PORTLAND, Ore. (CN) – Attorneys defending an electric company in a hearing attacked one of environmentalism’s most effective tools – citizens’ ability to sue when government agencies don’t enforce environmental laws.
U.S. District Judge Michael Simon heard arguments in the District of Oregon Friday over whether to dismiss a challenge to the operation of three dams on the Deschutes River. But something much larger than water temperature in a mid-sized river in southern Oregon was at stake. Attorneys for Portland General Electric claimed environmental groups can’t sue to enforce the conditions of permits issued under the Clean Water Act, such as water temperature and oxygenation levels of water spewed from a dam.
PGE lawyer Beth Ginsberg argued that the Clean Water Act authorized lawsuits to force companies to get legally required permits for any activity that involves “a discharge into navigable waters” of the United States. But she claimed the act doesn’t allow people to sue over enforcement of the content of such a certification process.
To address its contention that PGE wasn’t living up to the specific terms of its permit, the Deschutes River Alliance should have petitioned the Federal Energy Regulatory Commission (FERC), which issued PGE’s permit to operate three dams in its Pelton Round Butte Hydroelectric Project, Ginsberg claimed.
“Congress said not all subsections of the Clean Water Act are eligible for a citizen suit,” Ginsberg said. “Instead of making the certification process separately enforceable, Congress decided the enforcement mechanism would be enforceable by FERC. And FERC has a petition process that plaintiffs could use.”
A ruling that interprets the Clean Water Act as Ginsberg suggests could shut down the process that has become a cornerstone of forcing government agencies to obey environmental laws, according to Dan Galpern, lawyer for the Deschutes River Alliance.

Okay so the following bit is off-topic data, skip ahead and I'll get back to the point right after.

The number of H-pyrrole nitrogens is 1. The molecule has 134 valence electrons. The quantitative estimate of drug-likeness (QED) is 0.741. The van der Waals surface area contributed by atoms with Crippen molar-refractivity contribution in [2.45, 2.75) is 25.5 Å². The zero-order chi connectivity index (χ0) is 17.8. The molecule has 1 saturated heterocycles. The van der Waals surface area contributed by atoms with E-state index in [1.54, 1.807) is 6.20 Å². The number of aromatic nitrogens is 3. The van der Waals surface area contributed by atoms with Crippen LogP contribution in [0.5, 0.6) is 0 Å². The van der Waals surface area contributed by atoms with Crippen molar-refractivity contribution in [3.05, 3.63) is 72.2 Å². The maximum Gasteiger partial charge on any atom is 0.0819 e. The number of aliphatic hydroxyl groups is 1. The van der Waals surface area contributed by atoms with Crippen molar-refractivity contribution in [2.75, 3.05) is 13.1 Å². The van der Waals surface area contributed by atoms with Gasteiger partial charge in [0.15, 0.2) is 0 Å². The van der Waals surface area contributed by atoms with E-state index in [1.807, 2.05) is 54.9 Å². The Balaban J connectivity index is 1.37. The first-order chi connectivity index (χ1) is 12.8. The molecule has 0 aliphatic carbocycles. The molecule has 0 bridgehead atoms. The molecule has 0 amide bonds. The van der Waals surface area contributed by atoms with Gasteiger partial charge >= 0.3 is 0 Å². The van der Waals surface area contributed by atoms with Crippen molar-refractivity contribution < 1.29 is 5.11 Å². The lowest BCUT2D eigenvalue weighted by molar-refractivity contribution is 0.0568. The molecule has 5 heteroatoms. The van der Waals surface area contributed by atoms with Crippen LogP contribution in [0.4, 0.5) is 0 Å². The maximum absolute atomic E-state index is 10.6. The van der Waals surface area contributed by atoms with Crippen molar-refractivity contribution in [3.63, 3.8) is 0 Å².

Galpern told the judge that the Federal Energy Regulatory Commission has the legal authority to simply ignore such petitions. And the Ninth Circuit has upheld FERC’s decisions not to investigate such claims.
“PGE argues that if this court found we don’t have the ability to bring a citizen suit, we’d still have the petition process under FERC,” Galpern said. “But those avenues are likely to be dead ends. As your honor pointed out, FERC retains virtually unbridled discretion to refuse to act, even when presented with clear violations.”
Because of laws prohibiting “two bites at the apple,” as Judge Simon phrased it, environmental groups who were stymied by an FERC decision to ignore a petition wouldn’t have the ability to sue over the same issue.
Simon seemed sympathetic to Galpern’s argument.
“The fact that FERC can do something under its petition process doesn’t answer the issue because plaintiffs have to make a choice,” Simon said. “Either file a citizen suit or petition FERC. They can’t do both. And that loops us back to the purpose of a citizen suit.”
“Exactly,” Galpern said. “There is no good, viable option for my clients to restore the river and enforce basic provisions of the Clean Water Act without the basic ability to file a citizen suit.”
Simon didn’t say when he expected to rule, but he hinted that the case might have a life beyond his decision.
“To the extent that you’re right that I’m the first court to struggle with this question, I’m sure I won’t be the last,” Simon told Ginsberg.
“I would tend to agree with your honor,” Ginsberg said.
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